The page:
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20

NCCN Guidelines for Patients

®

:

Acute Lymphoblastic Leukemia, Version 1.2017

2

Testing for ALL

Genetic tests

Many types of chromosome changes can happen

in ALL. The leukemia cells may have an abnormal

number of chromosomes—too many or too few. The

leukemia cells may also have more than one type of

chromosome change.

Sometimes parts of chromosomes break off and

switch with each other. This is called a translocation.

The Philadelphia chromosome is a key example of

a translocation that happens in some people with

ALL. The Philadelphia chromosome is caused by a

translocation between parts of chromosomes 9 and

22.

See Figure 6.

This translocation also forms the abnormal

BCR-ABL

fusion gene on the Philadelphia

chromosome. A fusion gene is a new gene that is

formed when parts of two separate genes are joined

(fused) together.

FISH

FISH (

f

luorescence

i

n

s

itu

h

ybridization) is a very

sensitive lab test that can detect certain abnormal

changes in a cell’s genes or chromosomes. It can

detect most abnormal changes that can be seen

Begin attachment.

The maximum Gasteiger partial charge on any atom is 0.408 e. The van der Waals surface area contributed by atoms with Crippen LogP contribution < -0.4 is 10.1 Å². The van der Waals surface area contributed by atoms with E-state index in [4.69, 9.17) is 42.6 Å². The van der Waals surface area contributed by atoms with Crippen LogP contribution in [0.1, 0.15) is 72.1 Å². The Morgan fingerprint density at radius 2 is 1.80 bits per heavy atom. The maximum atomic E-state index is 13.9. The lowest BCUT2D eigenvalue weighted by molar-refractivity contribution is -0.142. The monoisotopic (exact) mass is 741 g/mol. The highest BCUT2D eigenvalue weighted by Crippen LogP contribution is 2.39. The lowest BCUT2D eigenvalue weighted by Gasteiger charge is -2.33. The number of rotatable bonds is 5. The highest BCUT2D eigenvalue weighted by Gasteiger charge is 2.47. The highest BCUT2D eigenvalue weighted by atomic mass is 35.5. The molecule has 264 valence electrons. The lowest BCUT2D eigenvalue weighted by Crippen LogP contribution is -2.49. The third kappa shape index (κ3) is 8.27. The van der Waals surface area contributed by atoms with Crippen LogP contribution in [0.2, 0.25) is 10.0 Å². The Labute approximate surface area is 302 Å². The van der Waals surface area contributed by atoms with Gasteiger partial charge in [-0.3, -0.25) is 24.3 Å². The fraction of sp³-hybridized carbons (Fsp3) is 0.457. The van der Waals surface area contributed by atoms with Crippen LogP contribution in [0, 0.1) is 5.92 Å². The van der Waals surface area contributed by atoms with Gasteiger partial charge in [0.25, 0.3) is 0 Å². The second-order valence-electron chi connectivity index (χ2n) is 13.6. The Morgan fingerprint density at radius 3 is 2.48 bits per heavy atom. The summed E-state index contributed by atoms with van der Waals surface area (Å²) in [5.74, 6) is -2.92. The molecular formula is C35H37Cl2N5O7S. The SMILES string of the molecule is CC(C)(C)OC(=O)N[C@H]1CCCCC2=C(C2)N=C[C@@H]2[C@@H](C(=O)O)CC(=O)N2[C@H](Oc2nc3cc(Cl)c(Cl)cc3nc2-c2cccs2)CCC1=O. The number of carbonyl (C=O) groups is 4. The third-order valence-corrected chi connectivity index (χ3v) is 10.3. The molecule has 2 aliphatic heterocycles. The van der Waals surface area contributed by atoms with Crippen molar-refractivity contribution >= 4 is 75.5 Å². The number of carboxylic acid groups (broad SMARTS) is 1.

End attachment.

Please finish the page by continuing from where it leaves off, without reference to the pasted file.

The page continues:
with a microscope. It can also detect some changes

that are too small to be seen with basic cytogenetic

testing (karyotyping).

Figure 6

Philadelphia

chromosome

The Philadelphia

chromosome is formed by a

translocation between parts

of chromosomes 9 and 22.

It contains the abnormal

BCR-ABL

fusion gene.

This is a key chromosome

change that affects which

treatments are best for you.

Chromosome 9

ABL

gene

Chromosome 22

BCR

gene

BCR-ABL

gene

Philadelphia

chromosome

Chromosome 9

Normal chromosomes

Chromosomes break Changed chromosomes

Chromosome 22

BCR

gene

Chromosome 9

ABL

gene

Illustration Copyright © 2017 National Comprehensive Cancer Network

®

(NCCN

®

)